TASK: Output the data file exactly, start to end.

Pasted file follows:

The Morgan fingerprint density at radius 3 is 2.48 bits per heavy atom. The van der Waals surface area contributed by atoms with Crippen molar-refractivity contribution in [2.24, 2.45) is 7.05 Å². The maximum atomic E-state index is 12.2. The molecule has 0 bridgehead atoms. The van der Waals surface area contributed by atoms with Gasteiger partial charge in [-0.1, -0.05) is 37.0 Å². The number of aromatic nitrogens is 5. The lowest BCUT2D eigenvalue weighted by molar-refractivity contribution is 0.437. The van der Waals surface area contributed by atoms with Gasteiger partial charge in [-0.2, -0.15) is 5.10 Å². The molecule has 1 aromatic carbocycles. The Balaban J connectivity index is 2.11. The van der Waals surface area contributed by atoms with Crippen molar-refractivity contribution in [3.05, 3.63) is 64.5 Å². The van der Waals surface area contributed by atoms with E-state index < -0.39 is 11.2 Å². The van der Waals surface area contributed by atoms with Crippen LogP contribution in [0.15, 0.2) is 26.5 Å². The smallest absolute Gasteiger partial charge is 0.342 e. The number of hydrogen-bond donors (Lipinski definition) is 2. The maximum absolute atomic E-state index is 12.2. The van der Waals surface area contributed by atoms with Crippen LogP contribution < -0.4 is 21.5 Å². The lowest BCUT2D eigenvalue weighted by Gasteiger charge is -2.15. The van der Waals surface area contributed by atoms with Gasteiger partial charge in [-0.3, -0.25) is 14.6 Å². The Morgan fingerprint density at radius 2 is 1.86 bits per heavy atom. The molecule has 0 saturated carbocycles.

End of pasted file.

The Morgan fingerprint density at radius 3 is 2.48 bits per heavy atom. The van der Waals surface area contributed by atoms with Crippen molar-refractivity contribution in [2.24, 2.45) is 7.05 Å². The maximum atomic E-state index is 12.2. The molecule has 0 bridgehead atoms. The van der Waals surface area contributed by atoms with Gasteiger partial charge in [-0.1, -0.05) is 37.0 Å². The number of aromatic nitrogens is 5. The lowest BCUT2D eigenvalue weighted by molar-refractivity contribution is 0.437. The van der Waals surface area contributed by atoms with Gasteiger partial charge in [-0.2, -0.15) is 5.10 Å². The molecule has 1 aromatic carbocycles. The Balaban J connectivity index is 2.11. The van der Waals surface area contributed by atoms with Crippen molar-refractivity contribution in [3.05, 3.63) is 64.5 Å². The van der Waals surface area contributed by atoms with E-state index < -0.39 is 11.2 Å². The van der Waals surface area contributed by atoms with Crippen LogP contribution in [0.15, 0.2) is 26.5 Å². The smallest absolute Gasteiger partial charge is 0.342 e. The number of hydrogen-bond donors (Lipinski definition) is 2. The maximum absolute atomic E-state index is 12.2. The van der Waals surface area contributed by atoms with Crippen LogP contribution < -0.4 is 21.5 Å². The lowest BCUT2D eigenvalue weighted by Gasteiger charge is -2.15. The van der Waals surface area contributed by atoms with Gasteiger partial charge in [-0.3, -0.25) is 14.6 Å². The Morgan fingerprint density at radius 2 is 1.86 bits per heavy atom. The molecule has 0 saturated carbocycles.